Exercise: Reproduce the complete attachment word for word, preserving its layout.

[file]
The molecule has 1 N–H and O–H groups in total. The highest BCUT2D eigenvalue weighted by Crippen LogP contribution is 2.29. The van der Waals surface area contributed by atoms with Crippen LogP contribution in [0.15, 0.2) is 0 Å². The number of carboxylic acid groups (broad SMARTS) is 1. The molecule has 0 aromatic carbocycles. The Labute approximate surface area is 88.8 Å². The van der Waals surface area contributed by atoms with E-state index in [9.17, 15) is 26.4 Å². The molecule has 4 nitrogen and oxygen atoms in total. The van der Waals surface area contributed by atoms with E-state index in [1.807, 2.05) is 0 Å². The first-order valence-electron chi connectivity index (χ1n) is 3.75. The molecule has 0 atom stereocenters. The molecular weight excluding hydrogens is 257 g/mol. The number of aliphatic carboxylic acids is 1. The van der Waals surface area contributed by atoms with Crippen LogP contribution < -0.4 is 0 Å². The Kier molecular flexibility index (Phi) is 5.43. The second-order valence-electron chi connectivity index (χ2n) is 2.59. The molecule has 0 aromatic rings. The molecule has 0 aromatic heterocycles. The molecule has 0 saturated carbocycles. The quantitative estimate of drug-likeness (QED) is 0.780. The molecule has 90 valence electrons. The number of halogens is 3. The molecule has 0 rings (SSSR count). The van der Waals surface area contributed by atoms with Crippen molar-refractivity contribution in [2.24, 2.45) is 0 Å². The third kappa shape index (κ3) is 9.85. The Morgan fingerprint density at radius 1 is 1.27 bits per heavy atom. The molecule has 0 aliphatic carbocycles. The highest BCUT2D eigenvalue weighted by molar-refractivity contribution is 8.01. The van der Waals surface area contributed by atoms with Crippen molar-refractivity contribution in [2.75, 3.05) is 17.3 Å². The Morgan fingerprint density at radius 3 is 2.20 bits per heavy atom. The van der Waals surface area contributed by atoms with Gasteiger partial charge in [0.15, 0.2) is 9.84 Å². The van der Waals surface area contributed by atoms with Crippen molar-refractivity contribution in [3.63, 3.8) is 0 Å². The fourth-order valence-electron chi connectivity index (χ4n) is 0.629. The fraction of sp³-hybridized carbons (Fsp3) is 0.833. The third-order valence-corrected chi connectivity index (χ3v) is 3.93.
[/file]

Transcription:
The molecule has 1 N–H and O–H groups in total. The highest BCUT2D eigenvalue weighted by Crippen LogP contribution is 2.29. The van der Waals surface area contributed by atoms with Crippen LogP contribution in [0.15, 0.2) is 0 Å². The number of carboxylic acid groups (broad SMARTS) is 1. The molecule has 0 aromatic carbocycles. The Labute approximate surface area is 88.8 Å². The van der Waals surface area contributed by atoms with E-state index in [9.17, 15) is 26.4 Å². The molecule has 4 nitrogen and oxygen atoms in total. The van der Waals surface area contributed by atoms with E-state index in [1.807, 2.05) is 0 Å². The first-order valence-electron chi connectivity index (χ1n) is 3.75. The molecule has 0 atom stereocenters. The molecular weight excluding hydrogens is 257 g/mol. The number of aliphatic carboxylic acids is 1. The van der Waals surface area contributed by atoms with Crippen LogP contribution < -0.4 is 0 Å². The Kier molecular flexibility index (Phi) is 5.43. The second-order valence-electron chi connectivity index (χ2n) is 2.59. The molecule has 0 aromatic rings. The molecule has 0 aromatic heterocycles. The molecule has 0 saturated carbocycles. The quantitative estimate of drug-likeness (QED) is 0.780. The molecule has 90 valence electrons. The number of halogens is 3. The molecule has 0 rings (SSSR count). The van der Waals surface area contributed by atoms with Crippen molar-refractivity contribution in [2.24, 2.45) is 0 Å². The third kappa shape index (κ3) is 9.85. The Morgan fingerprint density at radius 1 is 1.27 bits per heavy atom. The molecule has 0 aliphatic carbocycles. The highest BCUT2D eigenvalue weighted by molar-refractivity contribution is 8.01. The van der Waals surface area contributed by atoms with Crippen molar-refractivity contribution in [2.75, 3.05) is 17.3 Å². The Morgan fingerprint density at radius 3 is 2.20 bits per heavy atom. The van der Waals surface area contributed by atoms with Gasteiger partial charge in [0.15, 0.2) is 9.84 Å². The van der Waals surface area contributed by atoms with Crippen molar-refractivity contribution in [3.63, 3.8) is 0 Å². The fourth-order valence-electron chi connectivity index (χ4n) is 0.629. The fraction of sp³-hybridized carbons (Fsp3) is 0.833. The third-order valence-corrected chi connectivity index (χ3v) is 3.93.